BNSF shuffle: Ice becomes CEO; Rose now executive chairman

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Posted: Wednesday, December 11, 2013 12:00 am | Updated: 1:52 am, Tue May 20, 2014.

BNSF Railway, the railroad owned by Warren Buffett's Berkshire Hathaway Inc., promoted Carl Ice to chief executive officer, replacing Matt Rose.

Rose will be executive chairman and work with managers over the next decade on long-term organizational planning and public policy, according to a statement Wednesday from the Fort Worth, Texas-based railroad. Berkshire acquired the railroad in 2010 in Buffett's biggest takeover.

“He thinks highly of Rose and wants him to have more responsibility,” said Jeff Matthews, a Berkshire shareholder and author of books about Buffett.

The unit benefited as new drilling technologies boosted oil production in North Dakota and Montana. BNSF is among Omaha-based Berkshire's largest businesses, with operations in 28 states and about 41,000 employees. The railroad contributed $989 million to third-quarter earnings, compared with $937 million a year earlier.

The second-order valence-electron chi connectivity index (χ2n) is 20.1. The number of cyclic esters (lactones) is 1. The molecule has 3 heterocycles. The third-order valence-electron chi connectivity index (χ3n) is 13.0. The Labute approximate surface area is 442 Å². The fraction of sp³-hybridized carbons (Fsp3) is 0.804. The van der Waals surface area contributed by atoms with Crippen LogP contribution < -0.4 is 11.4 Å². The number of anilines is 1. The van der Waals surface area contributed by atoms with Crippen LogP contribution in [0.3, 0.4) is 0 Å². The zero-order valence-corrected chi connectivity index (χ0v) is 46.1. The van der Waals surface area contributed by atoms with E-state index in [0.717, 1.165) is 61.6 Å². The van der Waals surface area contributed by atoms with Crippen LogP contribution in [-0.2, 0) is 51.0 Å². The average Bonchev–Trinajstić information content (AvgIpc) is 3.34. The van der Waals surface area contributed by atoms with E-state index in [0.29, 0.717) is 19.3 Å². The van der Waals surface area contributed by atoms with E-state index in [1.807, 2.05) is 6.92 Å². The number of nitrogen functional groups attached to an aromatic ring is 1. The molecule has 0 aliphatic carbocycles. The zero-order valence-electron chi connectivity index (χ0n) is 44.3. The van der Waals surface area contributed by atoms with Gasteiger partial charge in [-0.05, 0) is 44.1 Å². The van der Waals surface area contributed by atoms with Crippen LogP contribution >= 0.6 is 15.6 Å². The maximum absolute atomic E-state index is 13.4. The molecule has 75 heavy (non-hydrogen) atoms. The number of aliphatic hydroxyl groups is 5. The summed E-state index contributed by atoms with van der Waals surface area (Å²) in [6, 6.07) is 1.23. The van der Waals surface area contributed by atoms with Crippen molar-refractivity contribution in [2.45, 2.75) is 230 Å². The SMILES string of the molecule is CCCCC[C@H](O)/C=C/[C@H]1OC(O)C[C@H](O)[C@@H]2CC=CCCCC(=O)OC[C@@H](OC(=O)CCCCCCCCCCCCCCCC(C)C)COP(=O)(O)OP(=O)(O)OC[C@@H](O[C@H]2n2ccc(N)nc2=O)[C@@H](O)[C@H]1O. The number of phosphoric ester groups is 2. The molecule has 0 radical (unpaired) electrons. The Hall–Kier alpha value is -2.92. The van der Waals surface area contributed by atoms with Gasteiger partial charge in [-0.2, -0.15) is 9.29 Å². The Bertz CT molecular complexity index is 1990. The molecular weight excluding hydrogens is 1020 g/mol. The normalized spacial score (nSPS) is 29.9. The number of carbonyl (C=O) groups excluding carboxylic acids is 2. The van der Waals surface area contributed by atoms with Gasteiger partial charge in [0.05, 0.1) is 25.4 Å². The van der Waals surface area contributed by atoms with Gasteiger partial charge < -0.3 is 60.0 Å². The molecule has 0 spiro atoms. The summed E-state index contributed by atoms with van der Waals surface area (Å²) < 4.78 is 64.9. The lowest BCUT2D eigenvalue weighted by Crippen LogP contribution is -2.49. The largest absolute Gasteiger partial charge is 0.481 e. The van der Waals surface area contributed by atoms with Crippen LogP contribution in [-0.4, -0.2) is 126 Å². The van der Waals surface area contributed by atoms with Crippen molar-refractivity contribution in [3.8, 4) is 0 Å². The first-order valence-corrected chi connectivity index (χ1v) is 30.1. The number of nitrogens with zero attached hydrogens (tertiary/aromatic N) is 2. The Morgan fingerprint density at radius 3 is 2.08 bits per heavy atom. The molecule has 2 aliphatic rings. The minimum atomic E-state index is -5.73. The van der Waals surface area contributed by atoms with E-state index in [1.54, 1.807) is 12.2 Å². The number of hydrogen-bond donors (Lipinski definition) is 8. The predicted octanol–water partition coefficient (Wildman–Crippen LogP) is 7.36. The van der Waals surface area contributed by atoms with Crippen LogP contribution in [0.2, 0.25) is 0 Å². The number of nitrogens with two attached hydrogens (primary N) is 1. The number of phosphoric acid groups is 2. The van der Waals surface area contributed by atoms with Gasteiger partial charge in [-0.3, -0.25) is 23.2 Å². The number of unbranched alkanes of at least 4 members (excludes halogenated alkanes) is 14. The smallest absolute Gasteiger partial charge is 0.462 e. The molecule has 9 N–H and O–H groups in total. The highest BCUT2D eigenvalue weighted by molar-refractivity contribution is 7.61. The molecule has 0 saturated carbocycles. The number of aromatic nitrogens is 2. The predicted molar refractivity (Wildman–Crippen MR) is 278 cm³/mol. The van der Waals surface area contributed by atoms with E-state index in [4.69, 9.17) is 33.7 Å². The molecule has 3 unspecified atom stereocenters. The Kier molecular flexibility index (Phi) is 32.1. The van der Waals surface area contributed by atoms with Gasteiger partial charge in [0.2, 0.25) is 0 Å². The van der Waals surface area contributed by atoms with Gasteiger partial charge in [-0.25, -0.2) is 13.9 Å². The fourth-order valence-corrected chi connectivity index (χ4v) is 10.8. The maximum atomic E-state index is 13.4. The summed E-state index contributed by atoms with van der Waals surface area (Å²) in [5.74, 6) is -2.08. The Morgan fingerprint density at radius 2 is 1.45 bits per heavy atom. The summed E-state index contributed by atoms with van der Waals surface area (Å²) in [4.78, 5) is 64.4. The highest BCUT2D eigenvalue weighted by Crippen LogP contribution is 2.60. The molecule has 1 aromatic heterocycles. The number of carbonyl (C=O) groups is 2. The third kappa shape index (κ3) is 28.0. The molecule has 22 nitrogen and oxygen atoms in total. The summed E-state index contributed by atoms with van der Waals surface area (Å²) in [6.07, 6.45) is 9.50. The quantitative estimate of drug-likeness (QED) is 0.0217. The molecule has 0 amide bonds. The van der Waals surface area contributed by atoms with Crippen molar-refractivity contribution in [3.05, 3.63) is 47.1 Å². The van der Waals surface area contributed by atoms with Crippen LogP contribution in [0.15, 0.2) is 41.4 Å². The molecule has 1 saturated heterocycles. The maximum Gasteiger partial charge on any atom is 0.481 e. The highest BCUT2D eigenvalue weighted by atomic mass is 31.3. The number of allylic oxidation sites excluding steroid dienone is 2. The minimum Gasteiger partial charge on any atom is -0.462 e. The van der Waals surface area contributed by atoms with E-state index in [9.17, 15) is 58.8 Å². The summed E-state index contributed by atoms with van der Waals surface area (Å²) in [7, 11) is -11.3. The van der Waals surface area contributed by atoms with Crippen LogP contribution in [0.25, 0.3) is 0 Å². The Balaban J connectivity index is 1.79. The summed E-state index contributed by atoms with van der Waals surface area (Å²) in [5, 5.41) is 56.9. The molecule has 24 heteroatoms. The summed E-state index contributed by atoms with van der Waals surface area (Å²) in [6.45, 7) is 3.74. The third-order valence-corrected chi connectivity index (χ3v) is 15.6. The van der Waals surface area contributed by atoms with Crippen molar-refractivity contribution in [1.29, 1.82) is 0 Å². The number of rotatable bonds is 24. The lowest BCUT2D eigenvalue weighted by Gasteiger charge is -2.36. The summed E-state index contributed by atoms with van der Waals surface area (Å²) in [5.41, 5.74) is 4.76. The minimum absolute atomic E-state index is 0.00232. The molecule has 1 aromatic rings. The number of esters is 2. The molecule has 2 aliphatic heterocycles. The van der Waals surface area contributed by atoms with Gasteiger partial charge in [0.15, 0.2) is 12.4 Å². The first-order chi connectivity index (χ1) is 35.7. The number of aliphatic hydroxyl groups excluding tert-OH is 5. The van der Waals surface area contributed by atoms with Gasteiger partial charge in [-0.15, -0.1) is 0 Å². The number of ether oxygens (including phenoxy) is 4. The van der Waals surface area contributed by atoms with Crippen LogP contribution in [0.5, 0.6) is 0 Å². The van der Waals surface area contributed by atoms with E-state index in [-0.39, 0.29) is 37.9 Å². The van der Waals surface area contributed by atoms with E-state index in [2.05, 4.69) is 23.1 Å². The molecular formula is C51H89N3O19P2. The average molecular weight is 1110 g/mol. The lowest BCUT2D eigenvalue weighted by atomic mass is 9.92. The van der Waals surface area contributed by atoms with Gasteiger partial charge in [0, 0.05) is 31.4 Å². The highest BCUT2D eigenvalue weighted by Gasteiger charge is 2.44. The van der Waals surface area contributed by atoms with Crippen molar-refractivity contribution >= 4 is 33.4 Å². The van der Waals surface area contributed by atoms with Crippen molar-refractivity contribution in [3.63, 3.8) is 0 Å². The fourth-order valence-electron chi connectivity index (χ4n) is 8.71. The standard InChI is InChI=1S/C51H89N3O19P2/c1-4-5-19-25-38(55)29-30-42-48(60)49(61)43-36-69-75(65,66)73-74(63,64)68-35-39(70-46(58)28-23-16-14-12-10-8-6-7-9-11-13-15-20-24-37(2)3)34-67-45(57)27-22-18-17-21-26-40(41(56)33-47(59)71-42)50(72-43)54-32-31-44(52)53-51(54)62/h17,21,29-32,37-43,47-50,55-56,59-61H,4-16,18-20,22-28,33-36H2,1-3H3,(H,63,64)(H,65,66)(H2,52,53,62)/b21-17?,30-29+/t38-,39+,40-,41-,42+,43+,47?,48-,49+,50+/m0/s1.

“BNSF's performance has far exceeded the high expectations I had at the time of Berkshire's purchase,” Buffett said in the statement. “The combination of Matt's and Carl's talents is the perfect arrangement for the future.”

Ice, the president and chief operating officer, will become CEO effective Jan. 1, according to the statement. He has been with BNSF for 34 years, and in 1995 led a team that orchestrated the merger of Burlington Northern Railroad and Santa Fe Railway.

The new assignments echo a transition in 2008 when Gregory Abel was promoted to CEO of Berkshire's MidAmerican Energy Holdings Co. replacing David Sokol, who stayed on as chairman. The switch allowed Sokol to take on additional responsibilities, such as scouting for acquisitions.

The railroad had $2.8 billion of capital expenditures in the first nine months of this year, according to a Berkshire regulatory filing. The plan included spending on the rail network of about 32,500 miles and the purchase of locomotive and freight cars.

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